Waiting for Jesus, waiting for the Fellowship

The Board of the Fellowship of Presbyterians is meeting in Chicago this week and will release (probably today or tomorrow) two important documents. One is a statement of theological essentials and the other will outline the polity requirements for the new reformed body. I’m really looking forward to spending some time considering these two statements since they represent both the DNA of the Fellowship and also have been put together by two talented working groups.

In advance of the release the board released a re-statement of the mission and values of the Fellowship of Presbyterians yesterday:

MIssion – to build flourishing churches that make disciples

Values – 

  • Jesus-shaped Identity: We believe Jesus Christ should be at the center of our individual lives and making disciples of Jesus at the core of our ministry.
  • Thoughtful Theology: We believe in theological education, constant learning, and the life of the mind, and celebrate this as one of the treasures of our Reformed heritage.
  • Accountable Community: We believe guidance is a corporate, spiritual experience. We want to connect leaders to one another in healthy relationships of accountability, synergy, and care.
  • Egalitarian Ministry: We believe in unleashing the ministry gifts of women, men, and every ethnic group.
  • Missional Centrality: We believe in living out the whole of the Great Commission – including evangelism, spiritual formation, compassion, and redemptive justice – in our communities and around the world.
  • Center-focused Spirituality: We believe in calling people to the core of what it means to be followers of Jesus – what “mere Christianity” is and does – and not obsess over the boundaries.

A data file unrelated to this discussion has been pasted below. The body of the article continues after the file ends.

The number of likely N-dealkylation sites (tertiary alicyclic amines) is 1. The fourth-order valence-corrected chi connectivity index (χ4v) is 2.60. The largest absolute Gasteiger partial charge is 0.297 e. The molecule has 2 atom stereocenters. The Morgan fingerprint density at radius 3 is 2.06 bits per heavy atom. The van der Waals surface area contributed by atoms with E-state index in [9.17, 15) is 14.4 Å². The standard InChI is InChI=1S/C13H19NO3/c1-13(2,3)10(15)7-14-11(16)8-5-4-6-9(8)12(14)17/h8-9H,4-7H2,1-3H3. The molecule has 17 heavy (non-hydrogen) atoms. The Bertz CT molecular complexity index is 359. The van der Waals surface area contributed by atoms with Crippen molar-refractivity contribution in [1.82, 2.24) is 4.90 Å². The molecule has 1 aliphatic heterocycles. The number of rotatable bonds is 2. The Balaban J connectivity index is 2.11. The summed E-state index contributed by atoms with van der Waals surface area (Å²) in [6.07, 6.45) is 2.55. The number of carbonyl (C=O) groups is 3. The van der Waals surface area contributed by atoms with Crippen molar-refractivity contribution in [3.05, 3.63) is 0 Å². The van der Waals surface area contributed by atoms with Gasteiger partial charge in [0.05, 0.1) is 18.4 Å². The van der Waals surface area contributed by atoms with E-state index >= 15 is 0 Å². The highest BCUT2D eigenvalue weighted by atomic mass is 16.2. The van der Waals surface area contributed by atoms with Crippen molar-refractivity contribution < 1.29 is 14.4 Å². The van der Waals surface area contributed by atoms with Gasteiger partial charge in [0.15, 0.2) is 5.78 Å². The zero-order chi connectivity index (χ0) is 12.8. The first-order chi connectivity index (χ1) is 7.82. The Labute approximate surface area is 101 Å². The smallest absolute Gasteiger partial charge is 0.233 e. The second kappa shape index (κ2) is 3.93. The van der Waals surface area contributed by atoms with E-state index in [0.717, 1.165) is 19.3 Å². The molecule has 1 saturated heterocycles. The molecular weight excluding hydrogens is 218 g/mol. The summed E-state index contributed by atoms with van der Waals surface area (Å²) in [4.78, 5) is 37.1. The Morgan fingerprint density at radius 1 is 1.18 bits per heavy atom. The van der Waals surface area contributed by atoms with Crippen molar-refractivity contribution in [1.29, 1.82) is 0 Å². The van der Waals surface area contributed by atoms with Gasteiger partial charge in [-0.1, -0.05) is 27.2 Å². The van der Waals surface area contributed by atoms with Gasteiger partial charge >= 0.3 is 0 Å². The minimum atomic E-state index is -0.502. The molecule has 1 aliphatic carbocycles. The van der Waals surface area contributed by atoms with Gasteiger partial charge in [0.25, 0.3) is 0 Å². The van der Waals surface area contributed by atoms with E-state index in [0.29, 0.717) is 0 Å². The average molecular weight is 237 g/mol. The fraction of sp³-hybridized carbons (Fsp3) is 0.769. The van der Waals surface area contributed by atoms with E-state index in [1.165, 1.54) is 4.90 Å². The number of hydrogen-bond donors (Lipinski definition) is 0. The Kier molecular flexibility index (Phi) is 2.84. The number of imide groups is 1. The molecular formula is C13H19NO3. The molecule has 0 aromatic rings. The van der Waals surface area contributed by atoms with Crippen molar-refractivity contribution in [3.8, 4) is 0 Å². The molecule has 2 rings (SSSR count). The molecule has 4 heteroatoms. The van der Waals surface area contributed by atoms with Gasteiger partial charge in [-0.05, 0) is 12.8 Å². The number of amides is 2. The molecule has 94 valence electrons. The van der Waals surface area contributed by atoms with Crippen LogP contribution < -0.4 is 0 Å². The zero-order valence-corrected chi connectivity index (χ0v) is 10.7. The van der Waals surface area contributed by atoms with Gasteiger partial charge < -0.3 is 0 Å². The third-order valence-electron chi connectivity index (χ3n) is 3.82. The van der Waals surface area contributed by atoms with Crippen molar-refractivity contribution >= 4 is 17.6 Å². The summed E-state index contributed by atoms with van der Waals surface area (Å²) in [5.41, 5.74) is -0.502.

• Leadership Velocity: We believe identifying and developing gospel-centered leaders is critical for the church, and a great leadership culture is risk-taking, innovative, and organic.
  • Kingdom Vitality: We believe every congregation should vigorously reproduce new missional communities to expand the Kingdom of God.
I like these values. I see in them a number of things that drew me to working for InterVarsity.
On initial read, a couple of these values jumped out for me. “Thoughtful theology” is essential and I’m glad to hear that the life of the mind will be a central value for the Fellowship. A critic of the Fellowship (not that I am one) could construe it as a pragmatic movement–a new community of churches centered around a methodology rather than theology. I think that’s a false criticism and this value demonstrates that.
“Kingdom vitality” is also critical. The Fellowship wants to be a movement that multiplies churches. One of the factors that demonstrates the poor health of the PCUSA is that it does not value and cannot actually do the work of planting new congregations in any meaningful number.
These values make me hopeful and eager to read the new documents coming out of the board meetings this week. Look for one or two posts this week taking a look at the theological and polity identity of the Fellowship.
I’m especially eager to see how the word “Reformed” shows up in the theological statements. There seems to be some disagreement about what the word actually means and how it is used in defining a denomination or movement. For some, Reformed means calvinist in the classical sense of the word. For others, it means influenced or informed by Calvin. Some think of Reformed essentials (i.e., to be reformed you need to believe this) and others prefer to think of reformed distinctives (i.e., this is what makes our tradition distinctive among the churches, but you don’t necessarily have to believe all of it).
I think the Fellowship will turn out to be a new reformed body that is essentially evangelical and informed by calvinism, but not necessarily Calvinist. Clearly classical Calvinists will be welcome, but being one will not be essential to belonging. For those who value a narrower definition of reformed, the Evangelical Presbyterian Church will probably become the destination of choice given that it is governed by the theological standards of Westminster.
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